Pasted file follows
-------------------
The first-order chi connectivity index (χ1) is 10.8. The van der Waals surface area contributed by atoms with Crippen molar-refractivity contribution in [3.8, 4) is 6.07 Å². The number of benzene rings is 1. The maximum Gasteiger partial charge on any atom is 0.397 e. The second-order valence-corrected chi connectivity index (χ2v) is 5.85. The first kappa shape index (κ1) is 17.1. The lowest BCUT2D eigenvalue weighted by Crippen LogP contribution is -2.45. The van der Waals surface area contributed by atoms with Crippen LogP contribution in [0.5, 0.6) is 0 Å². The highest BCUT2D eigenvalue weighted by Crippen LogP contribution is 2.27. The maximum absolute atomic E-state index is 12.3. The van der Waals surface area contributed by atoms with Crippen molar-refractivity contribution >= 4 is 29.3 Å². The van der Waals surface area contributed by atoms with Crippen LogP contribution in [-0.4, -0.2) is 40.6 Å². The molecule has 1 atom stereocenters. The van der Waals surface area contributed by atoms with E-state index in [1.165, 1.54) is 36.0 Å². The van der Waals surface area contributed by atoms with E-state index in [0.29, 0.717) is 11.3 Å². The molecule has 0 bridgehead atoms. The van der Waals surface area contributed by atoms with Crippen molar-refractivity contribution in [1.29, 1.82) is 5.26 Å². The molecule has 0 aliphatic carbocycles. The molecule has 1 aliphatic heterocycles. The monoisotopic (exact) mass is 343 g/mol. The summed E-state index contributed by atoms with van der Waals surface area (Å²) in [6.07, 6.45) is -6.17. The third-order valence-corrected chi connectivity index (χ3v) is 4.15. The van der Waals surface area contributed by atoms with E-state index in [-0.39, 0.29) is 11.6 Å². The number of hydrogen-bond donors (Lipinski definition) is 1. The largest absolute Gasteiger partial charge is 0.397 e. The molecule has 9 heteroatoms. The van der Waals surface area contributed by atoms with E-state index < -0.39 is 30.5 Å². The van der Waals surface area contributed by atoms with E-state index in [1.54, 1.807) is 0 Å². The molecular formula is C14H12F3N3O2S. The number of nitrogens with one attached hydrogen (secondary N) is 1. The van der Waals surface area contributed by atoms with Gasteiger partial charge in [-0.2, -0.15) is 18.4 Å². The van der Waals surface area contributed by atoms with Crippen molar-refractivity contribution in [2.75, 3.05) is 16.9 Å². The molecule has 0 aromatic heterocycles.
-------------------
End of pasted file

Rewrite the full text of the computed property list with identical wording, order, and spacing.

The first-order chi connectivity index (χ1) is 10.8. The van der Waals surface area contributed by atoms with Crippen molar-refractivity contribution in [3.8, 4) is 6.07 Å². The number of benzene rings is 1. The maximum Gasteiger partial charge on any atom is 0.397 e. The second-order valence-corrected chi connectivity index (χ2v) is 5.85. The first kappa shape index (κ1) is 17.1. The lowest BCUT2D eigenvalue weighted by Crippen LogP contribution is -2.45. The van der Waals surface area contributed by atoms with Crippen LogP contribution in [0.5, 0.6) is 0 Å². The highest BCUT2D eigenvalue weighted by Crippen LogP contribution is 2.27. The maximum absolute atomic E-state index is 12.3. The van der Waals surface area contributed by atoms with Crippen molar-refractivity contribution >= 4 is 29.3 Å². The van der Waals surface area contributed by atoms with Crippen LogP contribution in [-0.4, -0.2) is 40.6 Å². The molecule has 1 atom stereocenters. The van der Waals surface area contributed by atoms with E-state index in [1.165, 1.54) is 36.0 Å². The van der Waals surface area contributed by atoms with E-state index in [0.29, 0.717) is 11.3 Å². The molecule has 0 bridgehead atoms. The van der Waals surface area contributed by atoms with Crippen molar-refractivity contribution in [1.29, 1.82) is 5.26 Å². The molecule has 0 aliphatic carbocycles. The molecule has 1 aliphatic heterocycles. The monoisotopic (exact) mass is 343 g/mol. The summed E-state index contributed by atoms with van der Waals surface area (Å²) in [6.07, 6.45) is -6.17. The third-order valence-corrected chi connectivity index (χ3v) is 4.15. The van der Waals surface area contributed by atoms with E-state index in [-0.39, 0.29) is 11.6 Å². The number of hydrogen-bond donors (Lipinski definition) is 1. The largest absolute Gasteiger partial charge is 0.397 e. The molecule has 9 heteroatoms. The van der Waals surface area contributed by atoms with E-state index < -0.39 is 30.5 Å². The van der Waals surface area contributed by atoms with E-state index in [1.54, 1.807) is 0 Å². The molecular formula is C14H12F3N3O2S. The number of nitrogens with one attached hydrogen (secondary N) is 1. The van der Waals surface area contributed by atoms with Gasteiger partial charge in [-0.2, -0.15) is 18.4 Å². The van der Waals surface area contributed by atoms with Crippen molar-refractivity contribution in [2.75, 3.05) is 16.9 Å². The molecule has 0 aromatic heterocycles.